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Trial record 1 of 1 for:    NCT02151877
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Efficacy of Nitric Oxide Administration in Attenuating Ischemia/Reperfusion Injury During Neonatal Cardiopulmonary Bypass

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ClinicalTrials.gov Identifier: NCT02151877
Recruitment Status : Completed
First Posted : June 2, 2014
Results First Posted : April 3, 2020
Last Update Posted : April 3, 2020
Sponsor:
Collaborator:
Mallinckrodt
Information provided by (Responsible Party):
Chawki Elzein, Advocate Health Care

Brief Summary:

Around 7500 neonates born yearly in the United States have complex congenital heart disease that require surgical repair in the first few days of life. The complexity of the surgical repair requires long periods of cardiopulmonary bypass (CPB) and the use of intermittent periods of low flow or complete circulatory arrest. The immature neonatal vital organs are more prone to the complications of the cardiopulmonary bypass circulation, namely ischemia/reperfusion (I/R) injury and systemic inflammatory response. Inhaled nitric oxide (NO) is used frequently in neonates for the treatment of pulmonary hypertension, Additionally, many studies have shown that NO has an anti-inflammatory effect by reducing I/R injury and endothelial dysfunction.

The purpose of this pilot study is to assess the efficacy of NO administration via the CPB circuit in attenuating the CPB induced I/R injury and systemic inflammatory reaction in neonates undergoing repair of complex congenital heart defects. Specific goals will be to demonstrate that NO use via CPB will:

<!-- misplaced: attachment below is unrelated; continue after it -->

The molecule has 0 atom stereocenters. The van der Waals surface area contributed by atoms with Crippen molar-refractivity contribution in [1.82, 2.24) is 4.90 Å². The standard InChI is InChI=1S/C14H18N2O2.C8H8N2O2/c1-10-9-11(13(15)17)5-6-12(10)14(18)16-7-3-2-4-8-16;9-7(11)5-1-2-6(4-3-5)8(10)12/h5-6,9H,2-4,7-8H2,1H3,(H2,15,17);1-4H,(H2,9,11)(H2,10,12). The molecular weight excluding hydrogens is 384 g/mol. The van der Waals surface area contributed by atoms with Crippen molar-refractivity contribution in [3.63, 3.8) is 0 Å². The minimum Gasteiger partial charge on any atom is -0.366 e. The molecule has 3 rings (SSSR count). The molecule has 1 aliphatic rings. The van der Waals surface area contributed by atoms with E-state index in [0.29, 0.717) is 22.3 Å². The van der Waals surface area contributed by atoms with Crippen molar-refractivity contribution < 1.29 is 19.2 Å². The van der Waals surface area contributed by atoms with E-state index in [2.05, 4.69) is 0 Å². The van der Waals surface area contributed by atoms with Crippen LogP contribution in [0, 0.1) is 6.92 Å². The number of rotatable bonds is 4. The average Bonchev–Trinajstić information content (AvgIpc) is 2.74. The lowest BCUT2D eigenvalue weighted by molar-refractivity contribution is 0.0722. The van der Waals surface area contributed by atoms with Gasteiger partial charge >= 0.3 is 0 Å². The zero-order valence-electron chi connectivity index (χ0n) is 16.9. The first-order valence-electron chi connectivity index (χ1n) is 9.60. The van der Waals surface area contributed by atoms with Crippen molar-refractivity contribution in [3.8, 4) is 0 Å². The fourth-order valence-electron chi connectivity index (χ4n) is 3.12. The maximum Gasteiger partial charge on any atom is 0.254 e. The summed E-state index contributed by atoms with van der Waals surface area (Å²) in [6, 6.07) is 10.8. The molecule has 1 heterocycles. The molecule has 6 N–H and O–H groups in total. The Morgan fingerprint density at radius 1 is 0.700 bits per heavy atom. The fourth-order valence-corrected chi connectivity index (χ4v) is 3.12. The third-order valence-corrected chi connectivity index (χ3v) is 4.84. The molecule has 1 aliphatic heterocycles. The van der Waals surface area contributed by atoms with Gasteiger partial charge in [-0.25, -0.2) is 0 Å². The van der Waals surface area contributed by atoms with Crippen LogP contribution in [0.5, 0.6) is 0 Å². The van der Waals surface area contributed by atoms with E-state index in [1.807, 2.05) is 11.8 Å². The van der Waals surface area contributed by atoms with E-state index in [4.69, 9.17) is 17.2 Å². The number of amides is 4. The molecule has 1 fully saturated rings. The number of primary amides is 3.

• Decrease markers of I/R injury and systemic inflammatory response.
  • Decrease platelet activation leading to reduced postoperative bleeding and transfusion requirements.
  • Decrease postoperative organ dysfunction, and hence decrease operative mortality and postoperative morbidity.

Twelve neonates undergoing repair of complex congenital heart defects will receive NO via the CPB circuit, for the duration of surgery. They will be compared to a control group of 12 similar patients. Serum levels of different ischemic reperfusion injury and inflammatory markers will be measured at different time points after surgery and will be correlated with different end organ function tests and clinical course in the postoperative period. The results will be compared between the two groups to try to determine the clinical benefit of NO administration through CPB circuit.


Condition or disease Intervention/treatment Phase
Ischemia/Reperfusion Injury After Neonatal Cardiac Surgery Inflammatory Reaction After Neonatal Cardiac Surgery Drug: Inhaled Nitric Oxide Drug: placebo Not Applicable

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Study Type : Interventional  (Clinical Trial)
Actual Enrollment : 24 participants
Allocation: Randomized
Intervention Model: Parallel Assignment
Masking: Triple (Participant, Care Provider, Investigator)
Primary Purpose: Treatment
Official Title: Efficacy of Nitric Oxide Administration in Attenuating Ischemia/Reperfusion Injury During Neonatal Cardiopulmonary Bypass.
Study Start Date : July 2014
Actual Primary Completion Date : August 15, 2018
Actual Study Completion Date : August 15, 2018

Resource links provided by the National Library of Medicine


Arm Intervention/treatment
Experimental: Nitric oxide on CPB
neonates receiving inhaled NO into the cardiopulmonary bypass circuit during cardiac surgery
Drug: Inhaled Nitric Oxide
delivering inhaled Nitric Oxide into the cardiopulmonary bypass circuit during neonatal cardiac surgery
Other Name: study group

Placebo Comparator: control
neonates not receiving inhaled NO into the cardiopulmonary bypass
Drug: placebo
inhaled Nitric Oxide not delivered to the cardiopulmonary bypass circuit during neonatal cardiac surgery
Other Name: control group




Primary Outcome Measures :
  1. Change in Biochemical Markers of Ischemia/Reperfusion Injury and Oxidative Damage (Positive ~ Increase From Pre-op) [ Time Frame: Pre-op baseline and up to 12 hours after surgery ]